Lessons learned from the Students Against Peabody sit-in
Even though the protests against Peabody Energy ended last week without achieving any of the protesters’ initially expressed goals, I think the sit-in was one of the best things to have happened to the school during my four years here at Washington University. For the first time since I’ve been here, students were willing to sleep outside, give up large amounts of their free time and take risks for something in which they believed strongly.
As a community, Wash. U. tends to be politically apathetic at best. The only vaguely political controversy to cause as much debate as the Peabody sit-in during my time here was Student Union’s approval (and then rapid un-approval) of Bristol Palin coming for Sex Week three years ago. Many important, far more consequential things have affected Wash. U., Missouri and the United States since then, but we as a community have remained quiet about them. More than that, people seem unaware of many of the changes that affect them. From changes to campaign finance law like Citizens United, to the National Security Agency’s warrantless wiretapping, to the fact that Missouri only has a single abortion-provider in the entire state (and the Missouri legislature is passing increasingly restrictive reproductive health laws), students here are worryingly unfazed by the changes to the world around them outside the Wash. U. bubble. All of these things will directly impact the quality of our lives and the future of both Wash. U. and America.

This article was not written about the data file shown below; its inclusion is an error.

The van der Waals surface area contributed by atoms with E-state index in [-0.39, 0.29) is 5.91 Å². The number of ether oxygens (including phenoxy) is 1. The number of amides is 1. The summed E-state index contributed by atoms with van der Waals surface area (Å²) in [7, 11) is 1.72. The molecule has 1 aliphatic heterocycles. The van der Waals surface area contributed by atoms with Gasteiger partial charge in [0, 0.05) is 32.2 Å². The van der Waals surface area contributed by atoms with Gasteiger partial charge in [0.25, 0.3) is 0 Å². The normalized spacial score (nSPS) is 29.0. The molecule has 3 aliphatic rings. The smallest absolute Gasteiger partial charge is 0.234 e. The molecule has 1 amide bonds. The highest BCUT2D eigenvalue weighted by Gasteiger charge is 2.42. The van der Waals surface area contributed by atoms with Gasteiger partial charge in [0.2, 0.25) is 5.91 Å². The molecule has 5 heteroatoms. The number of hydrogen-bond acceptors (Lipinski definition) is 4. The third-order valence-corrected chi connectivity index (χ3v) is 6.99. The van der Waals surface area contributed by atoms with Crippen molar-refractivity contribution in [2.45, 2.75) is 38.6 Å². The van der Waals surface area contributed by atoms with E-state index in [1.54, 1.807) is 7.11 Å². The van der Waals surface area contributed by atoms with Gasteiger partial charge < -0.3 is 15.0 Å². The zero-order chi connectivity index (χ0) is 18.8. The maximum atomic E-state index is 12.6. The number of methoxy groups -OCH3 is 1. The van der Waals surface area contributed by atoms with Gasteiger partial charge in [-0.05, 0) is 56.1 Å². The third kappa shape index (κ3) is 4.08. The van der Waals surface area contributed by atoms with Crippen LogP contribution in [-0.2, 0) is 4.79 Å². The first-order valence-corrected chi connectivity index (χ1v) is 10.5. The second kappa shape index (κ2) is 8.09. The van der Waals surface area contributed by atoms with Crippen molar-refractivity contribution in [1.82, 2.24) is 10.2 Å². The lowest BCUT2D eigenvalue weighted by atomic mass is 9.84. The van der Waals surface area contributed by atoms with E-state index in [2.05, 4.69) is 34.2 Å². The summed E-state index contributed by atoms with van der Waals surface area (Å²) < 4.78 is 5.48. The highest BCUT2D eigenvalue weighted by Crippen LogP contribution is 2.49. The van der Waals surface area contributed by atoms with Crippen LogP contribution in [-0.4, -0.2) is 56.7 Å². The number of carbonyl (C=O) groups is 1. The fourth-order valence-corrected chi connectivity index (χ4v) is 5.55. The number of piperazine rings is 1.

What was so great about the Peabody protests was not that students were protesting against Peabody Energy and its involvement with Wash. U. but that students were protesting at all. Students here are incredibly involved in a variety of activities, from pre-professional societies to Greek life, from intramural sports to volunteering for various causes, from participating in cultural groups to beating each other over the head with foam swords. And all of those activities are great and there is absolutely nothing wrong with spending time on them. But there is a world outside Wash. U., and it is in our best interest to care about that world.
It is truly laudable that the Peabody protesters not only identified something they believed was wrong with Wash. U. but that they also were willing to make real sacrifices and risks to try to change it. That takes an incredible amount of conviction and courage, and we ought to commend them for it. Even if you completely disagree with Wash. U. divesting from coal or kicking Greg Boyce off the board of trustees, the protestors against Peabody Energy were willing to stand up for their beliefs and actually do something in support of them. They may not have succeeded, but they proved to the rest of the student body that taking actions in support of one’s beliefs is something we are both capable of doing and ought to be doing.
Protesting and political activism need to happen more on campus. We, as students, need to make a better effort to make our opinions and feelings about the issues that matter to us known to the administration and the world. The Peabody protest, while unsuccessful in convincing the University to divest from coal, was successful in proving that Wash. U. students can (and should) successfully organize around issues that matter to us.